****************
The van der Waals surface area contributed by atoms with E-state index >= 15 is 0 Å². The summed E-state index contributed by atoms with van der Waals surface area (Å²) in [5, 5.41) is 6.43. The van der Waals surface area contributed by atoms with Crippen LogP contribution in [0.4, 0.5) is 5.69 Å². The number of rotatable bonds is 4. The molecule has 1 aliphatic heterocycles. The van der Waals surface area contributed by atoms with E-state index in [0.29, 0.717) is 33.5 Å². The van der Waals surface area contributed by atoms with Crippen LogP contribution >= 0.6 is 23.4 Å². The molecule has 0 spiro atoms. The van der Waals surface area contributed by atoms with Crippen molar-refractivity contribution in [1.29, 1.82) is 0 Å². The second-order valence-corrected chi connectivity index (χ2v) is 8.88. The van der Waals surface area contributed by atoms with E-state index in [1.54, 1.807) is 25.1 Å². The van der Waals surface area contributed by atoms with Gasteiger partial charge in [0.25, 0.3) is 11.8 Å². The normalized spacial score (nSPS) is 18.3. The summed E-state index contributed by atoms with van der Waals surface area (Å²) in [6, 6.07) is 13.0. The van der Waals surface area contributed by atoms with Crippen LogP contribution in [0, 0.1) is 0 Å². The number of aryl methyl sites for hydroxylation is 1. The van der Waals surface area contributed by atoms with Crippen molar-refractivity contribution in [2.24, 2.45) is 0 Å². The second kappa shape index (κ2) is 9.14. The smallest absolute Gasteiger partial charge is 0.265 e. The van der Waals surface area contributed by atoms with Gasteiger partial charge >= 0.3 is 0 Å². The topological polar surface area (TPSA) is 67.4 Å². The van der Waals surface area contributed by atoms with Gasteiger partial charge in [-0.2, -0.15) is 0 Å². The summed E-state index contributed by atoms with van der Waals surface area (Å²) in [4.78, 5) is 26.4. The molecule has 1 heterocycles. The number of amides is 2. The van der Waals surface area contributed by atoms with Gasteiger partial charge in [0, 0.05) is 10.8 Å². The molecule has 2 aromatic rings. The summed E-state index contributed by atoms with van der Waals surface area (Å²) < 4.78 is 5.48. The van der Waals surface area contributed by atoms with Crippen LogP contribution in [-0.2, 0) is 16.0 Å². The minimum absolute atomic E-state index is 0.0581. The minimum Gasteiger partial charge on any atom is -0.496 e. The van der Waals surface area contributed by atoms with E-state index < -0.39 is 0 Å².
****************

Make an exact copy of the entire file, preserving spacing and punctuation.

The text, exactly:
The van der Waals surface area contributed by atoms with E-state index >= 15 is 0 Å². The summed E-state index contributed by atoms with van der Waals surface area (Å²) in [5, 5.41) is 6.43. The van der Waals surface area contributed by atoms with Crippen LogP contribution in [0.4, 0.5) is 5.69 Å². The number of rotatable bonds is 4. The molecule has 1 aliphatic heterocycles. The van der Waals surface area contributed by atoms with E-state index in [0.29, 0.717) is 33.5 Å². The van der Waals surface area contributed by atoms with Crippen LogP contribution >= 0.6 is 23.4 Å². The molecule has 0 spiro atoms. The van der Waals surface area contributed by atoms with Crippen molar-refractivity contribution in [1.29, 1.82) is 0 Å². The second-order valence-corrected chi connectivity index (χ2v) is 8.88. The van der Waals surface area contributed by atoms with E-state index in [1.54, 1.807) is 25.1 Å². The van der Waals surface area contributed by atoms with Gasteiger partial charge in [0.25, 0.3) is 11.8 Å². The normalized spacial score (nSPS) is 18.3. The summed E-state index contributed by atoms with van der Waals surface area (Å²) in [6, 6.07) is 13.0. The van der Waals surface area contributed by atoms with Crippen LogP contribution in [0, 0.1) is 0 Å². The number of aryl methyl sites for hydroxylation is 1. The van der Waals surface area contributed by atoms with Crippen molar-refractivity contribution in [2.24, 2.45) is 0 Å². The second kappa shape index (κ2) is 9.14. The smallest absolute Gasteiger partial charge is 0.265 e. The van der Waals surface area contributed by atoms with Gasteiger partial charge >= 0.3 is 0 Å². The topological polar surface area (TPSA) is 67.4 Å². The van der Waals surface area contributed by atoms with Gasteiger partial charge in [-0.2, -0.15) is 0 Å². The summed E-state index contributed by atoms with van der Waals surface area (Å²) in [4.78, 5) is 26.4. The molecule has 1 heterocycles. The number of amides is 2. The van der Waals surface area contributed by atoms with Gasteiger partial charge in [0, 0.05) is 10.8 Å². The molecule has 2 aromatic rings. The summed E-state index contributed by atoms with van der Waals surface area (Å²) < 4.78 is 5.48. The van der Waals surface area contributed by atoms with Crippen LogP contribution in [-0.2, 0) is 16.0 Å². The minimum absolute atomic E-state index is 0.0581. The minimum Gasteiger partial charge on any atom is -0.496 e. The van der Waals surface area contributed by atoms with E-state index < -0.39 is 0 Å².